When the recession hit Florida in 2007, the once-hot high-rise residential market in Miami quickly cooled. Langan’s Miami office was not immune to the downturn, but after six years of widespread economic uncertainty, the office has emerged with greater diversity in projects and clientele, as well as a new office in Fort Lauderdale. Furthermore, Langan leaders in Miami sought and secured projects throughout Florida, the Southeast, Latin America, and the Caribbean, which confirmed the office’s ability to support international development.
In the early 1970s, Langan established its reputation in South Florida by providing cost-effective, geotechnical innovations, including ground improvement techniques to allow shallow foundation support for high-rise towers and large structures such as the Omni Hotel, One Brickell Square, South Point Tower, Sun Life (Dolphins) Stadium, and numerous residential towers in Aventura. More recently, the Miami office engineered award-winning foundations at the Four Seasons Hotel, the Fontainebleau Resort & Spa, Marina Blue, the Marquis, the American Airlines Arena, and the Westin Diplomat Hotel, all of which define the dynamic skylines of South Florida’s coast and urban centers.
Langan has successfully integrated environmental and site/civil engineering into its service offerings throughout Florida. Recently, Langan’s environmental group designed a treatment system to manage arsenic and sediment in dewatering discharge for the new Marlins Park. On the site/civil front, Langan engineered highly visible projects including 1400 Biscayne Boulevard and The Promenade at Coconut Creek Lifestyle Center in Broward County, as well as large residential developments in Central and North Florida.
During the recession, Langan also expanded into institutional and federal markets, providing a variety of engineering services for projects at the University of Miami, Florida International University, the Miami VA Hospital, and the Couva Hospital in Trinidad. The Miami office also played key technical roles in major infrastructure projects such as the Gulf Intracoastal Waterway Pump Station project in New Orleans, the largest pump station in the world, and the high-profile Port of Miami Tunnel.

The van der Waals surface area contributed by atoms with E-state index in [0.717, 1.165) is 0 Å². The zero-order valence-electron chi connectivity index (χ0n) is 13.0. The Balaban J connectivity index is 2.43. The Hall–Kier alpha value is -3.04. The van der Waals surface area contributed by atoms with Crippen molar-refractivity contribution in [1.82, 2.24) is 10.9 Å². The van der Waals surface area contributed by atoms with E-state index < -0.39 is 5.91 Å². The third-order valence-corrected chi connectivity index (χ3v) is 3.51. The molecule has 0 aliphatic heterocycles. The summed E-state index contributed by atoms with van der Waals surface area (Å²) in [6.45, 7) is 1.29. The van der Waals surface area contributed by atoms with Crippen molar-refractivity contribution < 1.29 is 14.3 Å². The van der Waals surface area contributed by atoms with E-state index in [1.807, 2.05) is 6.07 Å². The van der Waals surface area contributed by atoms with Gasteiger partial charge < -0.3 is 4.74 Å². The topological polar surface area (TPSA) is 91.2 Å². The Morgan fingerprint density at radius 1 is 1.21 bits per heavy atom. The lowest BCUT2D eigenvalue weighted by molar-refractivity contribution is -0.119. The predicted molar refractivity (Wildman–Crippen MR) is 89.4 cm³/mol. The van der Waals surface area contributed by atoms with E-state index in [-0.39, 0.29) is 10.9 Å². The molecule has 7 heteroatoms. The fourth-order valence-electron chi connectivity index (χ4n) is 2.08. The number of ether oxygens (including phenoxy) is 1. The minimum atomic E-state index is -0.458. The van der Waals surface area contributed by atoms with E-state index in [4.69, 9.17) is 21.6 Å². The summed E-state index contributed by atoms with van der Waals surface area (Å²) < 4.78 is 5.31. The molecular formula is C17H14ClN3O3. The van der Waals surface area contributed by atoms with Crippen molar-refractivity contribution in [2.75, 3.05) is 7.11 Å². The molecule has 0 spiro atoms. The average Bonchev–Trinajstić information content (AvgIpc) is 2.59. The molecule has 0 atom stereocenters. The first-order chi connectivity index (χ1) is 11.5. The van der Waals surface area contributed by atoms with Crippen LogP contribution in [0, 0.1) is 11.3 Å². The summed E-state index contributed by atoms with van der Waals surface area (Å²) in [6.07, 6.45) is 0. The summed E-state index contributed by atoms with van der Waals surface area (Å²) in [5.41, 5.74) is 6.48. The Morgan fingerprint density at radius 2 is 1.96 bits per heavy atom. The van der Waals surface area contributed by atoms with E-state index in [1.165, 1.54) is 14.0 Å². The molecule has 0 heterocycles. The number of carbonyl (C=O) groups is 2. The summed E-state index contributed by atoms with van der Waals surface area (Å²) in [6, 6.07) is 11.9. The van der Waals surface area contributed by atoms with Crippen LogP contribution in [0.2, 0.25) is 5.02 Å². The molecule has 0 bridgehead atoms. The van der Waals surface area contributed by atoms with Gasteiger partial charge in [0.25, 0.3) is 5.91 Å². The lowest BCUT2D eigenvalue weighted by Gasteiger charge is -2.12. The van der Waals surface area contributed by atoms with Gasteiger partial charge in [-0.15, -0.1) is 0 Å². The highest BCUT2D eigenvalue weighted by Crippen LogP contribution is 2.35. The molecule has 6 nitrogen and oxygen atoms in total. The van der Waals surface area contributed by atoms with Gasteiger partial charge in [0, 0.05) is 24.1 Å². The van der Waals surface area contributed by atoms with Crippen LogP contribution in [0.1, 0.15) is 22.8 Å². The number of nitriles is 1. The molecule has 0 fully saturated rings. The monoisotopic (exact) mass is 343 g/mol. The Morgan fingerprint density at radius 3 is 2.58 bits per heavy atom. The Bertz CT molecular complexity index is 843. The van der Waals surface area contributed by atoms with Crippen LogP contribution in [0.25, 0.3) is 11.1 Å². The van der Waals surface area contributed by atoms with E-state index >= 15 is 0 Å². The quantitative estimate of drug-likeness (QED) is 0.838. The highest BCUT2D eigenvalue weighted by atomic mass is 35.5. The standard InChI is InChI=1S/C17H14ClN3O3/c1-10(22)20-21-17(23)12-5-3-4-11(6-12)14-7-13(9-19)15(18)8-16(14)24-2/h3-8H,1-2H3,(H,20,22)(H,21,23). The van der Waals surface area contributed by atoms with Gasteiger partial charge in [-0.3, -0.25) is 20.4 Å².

The first large-diameter tunnel project constructed in Florida, the Port of Miami Tunnel consists of twin 42-foot-diameter tubes below the main shipping channel, connecting the port directly to an interstate highway. This connection alleviates traffic congestion in downtown Miami. Langan’s Miami office is the geotechnical engineer of record and part of the design-build team led by Bouygues Civil Works Florida and Jacobs Engineering. The project is being delivered as a public-private partnership, and is set to be completed within budget and on schedule in the spring of 2014.
“The recession was a difficult time for everyone in Florida, but it is now in our rear view mirror,” said Cristina Gonzalez, Langan Senior Principal in the Miami office. “Today, our Florida practice covers and transcends the state and country. We have become a go-to consultant throughout Latin America and the Caribbean, and with the recent opening of our Fort Lauderdale office, we can better support clients in Broward and Palm Beach Counties.”
Evidence of Langan’s leadership in South Florida was on display this month when we hosted “Miami Underground: How Deep Can You Go?” This highly-informative and well-attended seminar focused on overcoming the development, design and construction challenges presented by the region’s challenging subsurface and groundwater conditions. To learn more about the issues covered in this program and our Florida practice, contact Cristina Gonzalez at email@example.com.